The purpose of the E-step is to update the task distribution by integrating changes in the meta-learner’s data distribution with previous experience, thereby allowing for re-organization of the task scaffold. This data is from the post-update policy, meaning that it comes from a policy conditioned on data collected by the meta-learner for the respective task. In the following, we abuse notation by writing – conditioning on the latent task variable rather than the task experience .

The general strategy followed by recent approaches for skill discovery based on IM is to lower bound the objective by introducing a variational posterior in the form of a classifier. In these approaches, the E-step amounts to updating the classifier to discriminate between data produced by different skills as much as possible. A potential failure mode of such an approach is an issue akin to mode-collapse in the task distribution, wherein the policy drops modes of behavior to favor easily discriminable trajectories, resulting in a lack of diversity in the task distribution and no incentive for exploration; this is especially problematic when considering high-dimensional observations. Instead, here we derive a generative variant, which allows us to account for explicitly capturing modes of behavior (by optimizing for likelihood), as well as a direct mechanism for exploration.

We introduce a variational distribution , which could be e.g. a (deep) mixture model with discrete or a variational autoencoder (VAE) (Kingma and Welling, 2014) with continuous , lower-bounding the objective:


The E-step corresponds to optimizing Eq. 2 with respect to , and thus amounts to fitting to a reservoir of trajectories produced by :


What remains is to determine the form of . We choose the variational distribution to be a state-level mixture density model . Despite using a state-level generative model, we can treat as a trajectory-level latent by computing the trajectory-level likelihood as the factorized product of state likelihoods (Algorithm 2, Line 4). This is useful for obtaining trajectory-level tasks; in the M-step (section 3.3), we map samples from to reward functions to define tasks for meta-learning.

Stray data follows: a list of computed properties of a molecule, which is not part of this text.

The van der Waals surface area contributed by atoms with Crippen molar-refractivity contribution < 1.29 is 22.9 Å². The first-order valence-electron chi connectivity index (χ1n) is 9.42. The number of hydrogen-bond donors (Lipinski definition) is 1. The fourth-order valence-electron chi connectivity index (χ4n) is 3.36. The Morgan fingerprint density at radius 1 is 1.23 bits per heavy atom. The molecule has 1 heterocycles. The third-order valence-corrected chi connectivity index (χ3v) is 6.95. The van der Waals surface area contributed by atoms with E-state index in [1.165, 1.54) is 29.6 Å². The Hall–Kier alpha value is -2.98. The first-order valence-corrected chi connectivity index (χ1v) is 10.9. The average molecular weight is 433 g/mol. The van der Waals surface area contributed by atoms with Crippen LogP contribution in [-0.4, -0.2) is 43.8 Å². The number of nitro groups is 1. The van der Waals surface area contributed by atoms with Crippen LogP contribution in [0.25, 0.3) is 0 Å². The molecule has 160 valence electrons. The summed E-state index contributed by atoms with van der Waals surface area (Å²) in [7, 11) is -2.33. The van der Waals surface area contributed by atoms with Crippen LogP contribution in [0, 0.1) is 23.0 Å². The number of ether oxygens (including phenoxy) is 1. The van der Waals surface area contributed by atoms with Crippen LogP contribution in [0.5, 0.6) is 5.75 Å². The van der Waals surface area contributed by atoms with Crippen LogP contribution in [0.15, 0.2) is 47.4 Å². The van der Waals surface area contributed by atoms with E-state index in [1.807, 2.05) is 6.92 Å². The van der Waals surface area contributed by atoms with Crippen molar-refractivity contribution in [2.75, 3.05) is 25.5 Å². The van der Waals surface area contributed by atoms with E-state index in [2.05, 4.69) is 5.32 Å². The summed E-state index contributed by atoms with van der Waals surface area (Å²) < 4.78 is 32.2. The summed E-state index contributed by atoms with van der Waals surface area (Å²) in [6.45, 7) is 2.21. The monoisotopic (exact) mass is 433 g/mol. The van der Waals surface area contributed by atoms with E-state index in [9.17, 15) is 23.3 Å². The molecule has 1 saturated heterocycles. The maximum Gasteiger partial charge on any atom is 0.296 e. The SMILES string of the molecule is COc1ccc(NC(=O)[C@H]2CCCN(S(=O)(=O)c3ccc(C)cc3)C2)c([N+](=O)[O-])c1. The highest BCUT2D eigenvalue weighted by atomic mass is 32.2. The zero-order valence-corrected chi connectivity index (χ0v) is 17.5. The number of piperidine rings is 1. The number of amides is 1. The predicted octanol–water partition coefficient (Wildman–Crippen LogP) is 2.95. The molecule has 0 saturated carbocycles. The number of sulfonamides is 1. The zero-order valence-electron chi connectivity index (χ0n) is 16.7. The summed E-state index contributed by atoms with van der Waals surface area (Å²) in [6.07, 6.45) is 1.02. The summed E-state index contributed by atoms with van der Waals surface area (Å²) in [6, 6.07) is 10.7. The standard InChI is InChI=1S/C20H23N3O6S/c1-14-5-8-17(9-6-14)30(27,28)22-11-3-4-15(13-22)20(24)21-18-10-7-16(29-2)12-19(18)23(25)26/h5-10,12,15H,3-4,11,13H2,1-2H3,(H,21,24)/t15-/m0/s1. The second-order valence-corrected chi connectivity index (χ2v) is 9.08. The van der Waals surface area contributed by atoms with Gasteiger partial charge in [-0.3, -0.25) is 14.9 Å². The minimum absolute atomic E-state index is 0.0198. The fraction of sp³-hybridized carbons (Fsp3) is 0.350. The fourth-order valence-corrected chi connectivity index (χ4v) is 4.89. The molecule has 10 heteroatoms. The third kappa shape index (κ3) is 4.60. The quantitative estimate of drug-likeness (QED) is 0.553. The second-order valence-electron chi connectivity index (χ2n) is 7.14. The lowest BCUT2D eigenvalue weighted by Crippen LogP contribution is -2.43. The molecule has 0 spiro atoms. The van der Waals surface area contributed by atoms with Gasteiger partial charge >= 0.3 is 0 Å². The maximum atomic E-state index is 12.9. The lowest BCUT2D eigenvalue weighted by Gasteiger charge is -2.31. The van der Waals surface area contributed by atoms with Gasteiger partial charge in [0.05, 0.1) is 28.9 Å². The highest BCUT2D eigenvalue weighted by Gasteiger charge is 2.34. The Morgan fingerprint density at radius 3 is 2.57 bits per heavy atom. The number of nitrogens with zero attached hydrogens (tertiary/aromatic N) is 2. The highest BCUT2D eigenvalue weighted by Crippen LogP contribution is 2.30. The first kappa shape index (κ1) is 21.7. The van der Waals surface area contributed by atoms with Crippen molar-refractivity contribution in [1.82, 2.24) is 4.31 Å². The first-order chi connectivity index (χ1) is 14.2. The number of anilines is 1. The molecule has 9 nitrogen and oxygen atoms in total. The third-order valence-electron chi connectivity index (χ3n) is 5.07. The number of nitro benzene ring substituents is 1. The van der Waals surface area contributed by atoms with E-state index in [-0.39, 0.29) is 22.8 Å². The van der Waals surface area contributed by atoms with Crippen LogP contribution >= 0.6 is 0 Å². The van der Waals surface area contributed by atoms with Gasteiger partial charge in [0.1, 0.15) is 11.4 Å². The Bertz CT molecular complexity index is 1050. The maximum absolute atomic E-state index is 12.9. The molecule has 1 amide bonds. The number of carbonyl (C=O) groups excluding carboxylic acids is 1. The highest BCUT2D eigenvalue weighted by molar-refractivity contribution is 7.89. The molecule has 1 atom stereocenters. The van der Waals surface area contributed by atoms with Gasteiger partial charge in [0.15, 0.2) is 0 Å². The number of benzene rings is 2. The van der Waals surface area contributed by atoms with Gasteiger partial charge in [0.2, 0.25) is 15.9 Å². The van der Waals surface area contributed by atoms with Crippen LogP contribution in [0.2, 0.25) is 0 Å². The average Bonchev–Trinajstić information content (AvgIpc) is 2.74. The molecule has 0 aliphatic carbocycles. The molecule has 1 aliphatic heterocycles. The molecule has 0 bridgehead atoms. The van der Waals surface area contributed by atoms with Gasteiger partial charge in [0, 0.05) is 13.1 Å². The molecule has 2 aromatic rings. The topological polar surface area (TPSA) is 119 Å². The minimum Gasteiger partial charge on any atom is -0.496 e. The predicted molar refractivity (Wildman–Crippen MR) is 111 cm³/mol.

1:  Require: a set of trajectories
2:  Initialize , encoder and mixture parameters.
3:  while not converged do
4:     Compute .
5:      (via MLE)
6:     .
8:  Return: a mixture model
Algorithm 2 Task Acquisition via Discriminative Clustering
Figure 3: Conditional independence assumption for states along a trajectory.

Modeling Trajectories of Pixel Observations. While models like the variational autoencoder have been used in related settings (Nair et al., 2018), a basic issue is that optimizing for reconstruction treats all pixels equally. We, rather, will tolerate lossy representations as long as they capture discriminative features useful for stimulus-reward association. Drawing inspiration from recent work on unsupervised feature learning by clustering Bojanowski and Joulin (2017); Caron et al. (2018), we propose to fit the trajectory-level mixture model via discriminative clustering, striking a balance between discriminative and generative approaches.

We adopt the optimization scheme of DeepCluster Caron et al. (2018), which alternates between i) clustering representations to obtain pseudo-labels and ii) updating the representation by supervised learning of pseudo-labels. In particular, we derive a trajectory-level variant (Algorithm 2) by forcing the responsibilities of all observations in a trajectory to be the same (see Appendix A.1 for a derivation), leading to state-level visual representations optimized with trajectory-level supervision.